If you have been thinking about careers lately and have stumbled across the career of a property manager, you’ll be pleased to know that this is an excellent career for the right person. There are some downsides to the role, but the severity of these will depend greatly on your attitude and your personal preferences and skills.
What Exactly Does a Property Manager Do?
A property manager will generally manage a portfolio of properties usually within a specified area not far from one another. A community manager is responsible for pretty much everything that goes on related to the rental of the property. He or she will not just find and qualify new tenants for properties that have just been added to their portfolio, but they’ll also undertake a number of different tasks such as:
- Monitor statistics and analytics for the properties that are under management.
- Overseeing the maintenance of the properties.
- Helping tenants move out.
- Collecting any unpaid rent or other expenses when necessary.
As you can see, the role of a property manager really is quite a rewarding one and if this is something that you think you might enjoy doing then you should certainly give it a shot. Even though being a property manager can be stressful and demanding at times, there definitely is a wide range of benefits that you’ll be able to take advantage of.
First and foremost, property managers are paid very well. On average you can expect to earn anywhere from $45,000 to $60,000 per year; obviously this will vary quite a fair amount depending on your experience and the amount of properties that are currently in your portfolio.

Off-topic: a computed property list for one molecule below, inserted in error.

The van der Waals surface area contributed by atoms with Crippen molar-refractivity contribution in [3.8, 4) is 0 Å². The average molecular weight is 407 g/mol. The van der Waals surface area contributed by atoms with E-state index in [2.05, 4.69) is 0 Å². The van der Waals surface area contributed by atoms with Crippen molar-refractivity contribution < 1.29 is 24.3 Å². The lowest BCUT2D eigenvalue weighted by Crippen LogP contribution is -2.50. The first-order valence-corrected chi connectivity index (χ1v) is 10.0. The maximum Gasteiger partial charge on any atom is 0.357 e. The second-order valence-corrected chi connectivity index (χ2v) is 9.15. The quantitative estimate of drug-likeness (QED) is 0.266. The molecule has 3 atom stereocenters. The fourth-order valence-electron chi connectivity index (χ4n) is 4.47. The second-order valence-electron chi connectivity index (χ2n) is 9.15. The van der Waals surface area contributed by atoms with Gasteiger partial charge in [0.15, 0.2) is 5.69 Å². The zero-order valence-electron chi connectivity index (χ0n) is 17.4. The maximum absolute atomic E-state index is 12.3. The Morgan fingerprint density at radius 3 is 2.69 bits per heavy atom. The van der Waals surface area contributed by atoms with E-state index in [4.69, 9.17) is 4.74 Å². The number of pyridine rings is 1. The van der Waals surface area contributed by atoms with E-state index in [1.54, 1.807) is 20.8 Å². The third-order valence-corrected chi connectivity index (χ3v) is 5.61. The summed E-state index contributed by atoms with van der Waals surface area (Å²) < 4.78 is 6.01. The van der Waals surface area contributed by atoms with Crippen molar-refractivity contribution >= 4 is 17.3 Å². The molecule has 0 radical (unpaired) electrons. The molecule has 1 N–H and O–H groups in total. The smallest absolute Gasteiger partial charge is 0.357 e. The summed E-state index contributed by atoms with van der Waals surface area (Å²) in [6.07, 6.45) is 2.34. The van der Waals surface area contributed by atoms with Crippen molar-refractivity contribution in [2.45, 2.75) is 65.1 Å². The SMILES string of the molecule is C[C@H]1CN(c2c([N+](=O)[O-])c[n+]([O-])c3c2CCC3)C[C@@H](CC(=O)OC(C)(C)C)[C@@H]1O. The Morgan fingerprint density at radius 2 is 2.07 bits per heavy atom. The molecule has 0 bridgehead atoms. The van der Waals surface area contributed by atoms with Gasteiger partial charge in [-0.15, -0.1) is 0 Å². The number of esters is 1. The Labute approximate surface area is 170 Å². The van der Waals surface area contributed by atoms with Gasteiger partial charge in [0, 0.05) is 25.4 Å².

You’ll also get the joy of dealing with people on a day-to-day basis, you’ll need to communicate effectively and efficiently with other members in your company, and you might even need to display leadership qualities at times. You’ll be required to find and qualify new tenants, so if you’re a social person and enjoy meeting new people this is going to be an ideal role for you.
Property managers are required to be licensed by the state, but this varies from state to state so you might find that this isn’t the case for you. However, if you’re looking to be employed as a property manager then many employers will be looking for a college degree in Business Management or a similar field.
You’ll also need certain skills relative to the tasks that you’re going to be performing throughout the day. Some examples would be a good ability to deal with people, negotiating skills, working well within a team, time management skills, ability to motivate, and similar traits.
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